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December 20

Behavior & Mindset

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We’ve learned to make our bed before leaving our room, tidy up the house before leaving for the day, straighten up our desk before leaving our work day…you get the idea. Well, have you considered that while we do these things on a daily basis, what would it look like if we decided to “clean up our year” before we leave it?

As the year comes to a close, I always like reviewing the year to see what worked, what didn’t, what I can change, what to let go of, what no longer serves and what am I now ready for as a new year approaches. It’s a great way to continually grow and take an assessment of how things are going in any category that holds meaning. So as the year begins to wind down, how would you clean up some of the areas that are most important to you? Let’s take a few categories:

Health: If you’ve been lax about what you’re eating or how you’re moving, how can you clean that up? Can you decide to ditch the junk food, limit your drinking or commit to a fitness routine you can stick with?

Work: When you evaluate how you’ve been showing up at work, what needs cleaning up? If you lost your motivation, what do you need to do to get it back? If you stopped pushing yourself, doing those extras that brought about great results, or stretching yourself to learn what’s needed to take yourself to the next level, what can you do to recharge yourself so you’re eager and ready as the New Year arrives?

Relationships: If you take an honest look at how you showed up in your relationships, what do you see? Are you still harboring grudges, anger, resentment and bitterness towards someone? If so, it’s chipping away at your health and well-being. If forgiveness feels like too big of a stretch, can you move towards acceptance first? If you’ve been distant, neglectful or aloof, how can you clean things up to be more present and available to those you love?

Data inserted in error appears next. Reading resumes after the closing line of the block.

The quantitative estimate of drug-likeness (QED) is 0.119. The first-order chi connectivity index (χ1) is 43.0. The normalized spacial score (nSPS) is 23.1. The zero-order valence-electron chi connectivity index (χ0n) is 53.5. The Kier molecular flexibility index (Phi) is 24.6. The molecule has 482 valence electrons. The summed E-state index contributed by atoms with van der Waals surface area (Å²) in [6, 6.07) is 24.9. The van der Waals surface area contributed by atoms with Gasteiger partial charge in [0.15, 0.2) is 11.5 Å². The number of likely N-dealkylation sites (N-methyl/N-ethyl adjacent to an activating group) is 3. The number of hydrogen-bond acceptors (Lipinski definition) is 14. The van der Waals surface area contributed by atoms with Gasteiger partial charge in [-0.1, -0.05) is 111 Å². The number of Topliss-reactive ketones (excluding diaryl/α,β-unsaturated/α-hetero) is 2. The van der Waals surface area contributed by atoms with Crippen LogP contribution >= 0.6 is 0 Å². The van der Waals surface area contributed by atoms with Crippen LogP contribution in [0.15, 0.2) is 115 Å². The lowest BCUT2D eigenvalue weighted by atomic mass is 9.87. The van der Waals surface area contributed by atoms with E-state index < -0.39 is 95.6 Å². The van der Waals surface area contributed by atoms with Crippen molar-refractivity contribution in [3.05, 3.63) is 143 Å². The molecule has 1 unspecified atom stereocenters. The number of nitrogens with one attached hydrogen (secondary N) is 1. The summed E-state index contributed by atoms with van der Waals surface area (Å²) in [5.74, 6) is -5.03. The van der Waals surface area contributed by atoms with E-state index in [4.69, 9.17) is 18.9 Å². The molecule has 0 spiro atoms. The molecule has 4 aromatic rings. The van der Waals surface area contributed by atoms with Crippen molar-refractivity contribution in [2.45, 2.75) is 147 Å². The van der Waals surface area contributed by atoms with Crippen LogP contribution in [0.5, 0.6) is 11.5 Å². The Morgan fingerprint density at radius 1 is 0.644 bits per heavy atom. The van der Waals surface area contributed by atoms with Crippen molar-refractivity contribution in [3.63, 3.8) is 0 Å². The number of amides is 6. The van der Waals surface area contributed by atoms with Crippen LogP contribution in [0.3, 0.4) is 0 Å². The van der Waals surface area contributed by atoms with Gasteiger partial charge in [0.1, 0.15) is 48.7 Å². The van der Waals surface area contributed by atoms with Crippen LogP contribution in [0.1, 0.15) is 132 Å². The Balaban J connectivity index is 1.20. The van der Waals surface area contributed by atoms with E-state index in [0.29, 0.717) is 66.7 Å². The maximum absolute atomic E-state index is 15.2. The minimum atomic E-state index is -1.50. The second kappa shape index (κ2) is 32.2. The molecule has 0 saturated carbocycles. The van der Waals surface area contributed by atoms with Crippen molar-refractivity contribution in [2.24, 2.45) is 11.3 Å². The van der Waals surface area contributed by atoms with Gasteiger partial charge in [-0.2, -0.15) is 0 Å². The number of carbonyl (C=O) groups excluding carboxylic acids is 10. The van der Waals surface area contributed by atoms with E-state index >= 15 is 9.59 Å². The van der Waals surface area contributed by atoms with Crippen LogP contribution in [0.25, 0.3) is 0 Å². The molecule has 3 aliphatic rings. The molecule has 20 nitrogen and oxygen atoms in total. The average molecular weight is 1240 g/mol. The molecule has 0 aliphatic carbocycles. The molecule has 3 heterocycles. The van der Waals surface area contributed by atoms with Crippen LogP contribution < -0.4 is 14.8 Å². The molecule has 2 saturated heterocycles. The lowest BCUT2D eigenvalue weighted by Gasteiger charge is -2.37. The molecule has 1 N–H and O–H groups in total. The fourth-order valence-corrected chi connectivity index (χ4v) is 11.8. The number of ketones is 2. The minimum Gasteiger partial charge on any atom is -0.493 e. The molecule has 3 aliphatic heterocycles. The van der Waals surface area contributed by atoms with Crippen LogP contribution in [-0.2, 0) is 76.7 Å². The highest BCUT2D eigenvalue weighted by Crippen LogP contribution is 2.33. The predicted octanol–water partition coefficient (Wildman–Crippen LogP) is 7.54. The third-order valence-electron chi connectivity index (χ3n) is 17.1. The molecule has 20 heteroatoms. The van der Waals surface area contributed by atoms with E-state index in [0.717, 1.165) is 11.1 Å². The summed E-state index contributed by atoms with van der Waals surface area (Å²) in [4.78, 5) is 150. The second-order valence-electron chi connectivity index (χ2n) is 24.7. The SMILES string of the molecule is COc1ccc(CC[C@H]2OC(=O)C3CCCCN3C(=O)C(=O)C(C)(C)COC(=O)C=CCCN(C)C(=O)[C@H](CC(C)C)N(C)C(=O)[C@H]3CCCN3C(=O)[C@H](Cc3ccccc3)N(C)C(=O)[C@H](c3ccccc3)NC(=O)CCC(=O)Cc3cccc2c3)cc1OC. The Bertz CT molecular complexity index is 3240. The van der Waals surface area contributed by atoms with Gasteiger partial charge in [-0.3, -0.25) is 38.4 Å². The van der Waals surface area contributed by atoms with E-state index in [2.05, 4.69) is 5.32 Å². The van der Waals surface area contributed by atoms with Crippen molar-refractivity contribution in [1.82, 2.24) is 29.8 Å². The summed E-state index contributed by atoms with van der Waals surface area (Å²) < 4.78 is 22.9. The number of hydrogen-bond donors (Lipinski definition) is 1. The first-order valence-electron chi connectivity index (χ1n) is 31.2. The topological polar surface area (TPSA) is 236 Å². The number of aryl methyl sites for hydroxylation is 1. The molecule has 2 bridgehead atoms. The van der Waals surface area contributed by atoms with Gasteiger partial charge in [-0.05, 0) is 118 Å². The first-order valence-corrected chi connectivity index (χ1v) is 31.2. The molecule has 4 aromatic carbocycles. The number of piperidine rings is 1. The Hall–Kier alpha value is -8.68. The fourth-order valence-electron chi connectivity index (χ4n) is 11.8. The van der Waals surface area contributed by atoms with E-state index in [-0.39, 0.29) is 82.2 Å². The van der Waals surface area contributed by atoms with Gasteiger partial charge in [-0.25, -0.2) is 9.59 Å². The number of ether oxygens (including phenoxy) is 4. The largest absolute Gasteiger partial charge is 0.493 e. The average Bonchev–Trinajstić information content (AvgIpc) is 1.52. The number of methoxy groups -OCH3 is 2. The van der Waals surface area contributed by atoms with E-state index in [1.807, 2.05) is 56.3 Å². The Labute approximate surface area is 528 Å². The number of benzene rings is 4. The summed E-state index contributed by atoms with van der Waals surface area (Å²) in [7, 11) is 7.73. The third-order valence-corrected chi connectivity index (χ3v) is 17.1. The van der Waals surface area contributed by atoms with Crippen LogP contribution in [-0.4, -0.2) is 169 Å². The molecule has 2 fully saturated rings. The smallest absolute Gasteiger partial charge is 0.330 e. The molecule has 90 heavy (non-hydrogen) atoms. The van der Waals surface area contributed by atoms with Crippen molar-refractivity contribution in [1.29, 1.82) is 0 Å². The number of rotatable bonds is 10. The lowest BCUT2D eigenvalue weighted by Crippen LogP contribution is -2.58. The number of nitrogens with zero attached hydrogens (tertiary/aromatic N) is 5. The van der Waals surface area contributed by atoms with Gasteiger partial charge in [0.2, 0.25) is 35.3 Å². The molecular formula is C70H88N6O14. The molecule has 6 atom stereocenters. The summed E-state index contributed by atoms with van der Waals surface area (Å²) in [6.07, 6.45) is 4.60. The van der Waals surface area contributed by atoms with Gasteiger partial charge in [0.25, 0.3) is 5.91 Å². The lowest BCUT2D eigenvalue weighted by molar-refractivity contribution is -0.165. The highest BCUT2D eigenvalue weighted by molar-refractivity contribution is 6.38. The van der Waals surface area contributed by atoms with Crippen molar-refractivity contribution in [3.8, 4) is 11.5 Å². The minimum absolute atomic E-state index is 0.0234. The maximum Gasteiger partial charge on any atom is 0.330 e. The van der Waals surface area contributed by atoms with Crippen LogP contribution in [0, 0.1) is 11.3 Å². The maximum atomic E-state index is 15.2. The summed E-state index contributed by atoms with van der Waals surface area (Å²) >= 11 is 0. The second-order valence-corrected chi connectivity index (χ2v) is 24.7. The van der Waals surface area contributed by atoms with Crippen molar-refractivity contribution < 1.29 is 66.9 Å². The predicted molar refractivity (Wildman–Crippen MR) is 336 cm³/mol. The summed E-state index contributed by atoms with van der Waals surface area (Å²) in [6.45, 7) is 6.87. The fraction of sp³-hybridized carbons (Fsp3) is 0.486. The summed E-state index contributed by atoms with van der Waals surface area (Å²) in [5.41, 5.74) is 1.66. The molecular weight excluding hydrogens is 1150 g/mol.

Self-Care: If you’ve been burning the candle at both ends, neglecting your own self-care so that you can put in a few more hours at work, get a few more chores done or make sure everyone else’s needs are cared for, it’s likely you’re not showing up at your best. It’s virtually impossible when you’re burned out, exhausted and depleted. So while you may be viewing self-care as selfish, what can you clean up so you treat self-care as self-preservation? Can you add in a short but meaningful morning routine? Do you need to say no more often?

Personal Development: We’re either growing or we’re dying. When you take a look at where you are, are you any different than you were at the beginning of the year? If you’re complaining or jealous of others about something (your health, work, relationships, etc.) it’s often because we know we can do something about it…and we’re not. What needs cleaning up here so you’re having a different level of conversation next year? What books, programs, thought leaders or concepts are you ready to include in your life to clean up your year in the personal development category?

Spirituality/Faith: When you take a look into this category, what needs cleaning up? Do you have a practice that helped you feel grounded and centered? Do you want to explore meditation, mindfulness, journaling, yoga, breathwork or some other type of practice to help you feel less stressed and more connected? If so, how will you clean that up so you move into the New Year with a plan that’ll help you move towards that?

When changes are deliberate and intentional (versus hopeful), we’re moving forward. I’ll never forget a mentor of mine saying: “You can’t steer a parked car.” Is your car in motion and if so, is it headed in a direction you want to go? If not, it’s time to clean up the year so we can intentionally show up  more fully in the categories that hold meaning to us.

Dr. Debi
Founder and CEO, The PBT (Post Betrayal Transformation) Institute

About the author 

Dr. Debi

Dr. Debi Silber, founder of The PBT (Post Betrayal Transformation) Institute https://thepbtinstitute.com is an award-winning speaker, bestselling author, holistic psychologist, a health, mindset and personal development expert who’s created a proven multi-pronged approach to help people heal (physically, mentally and emotionally) from the trauma of betrayal.

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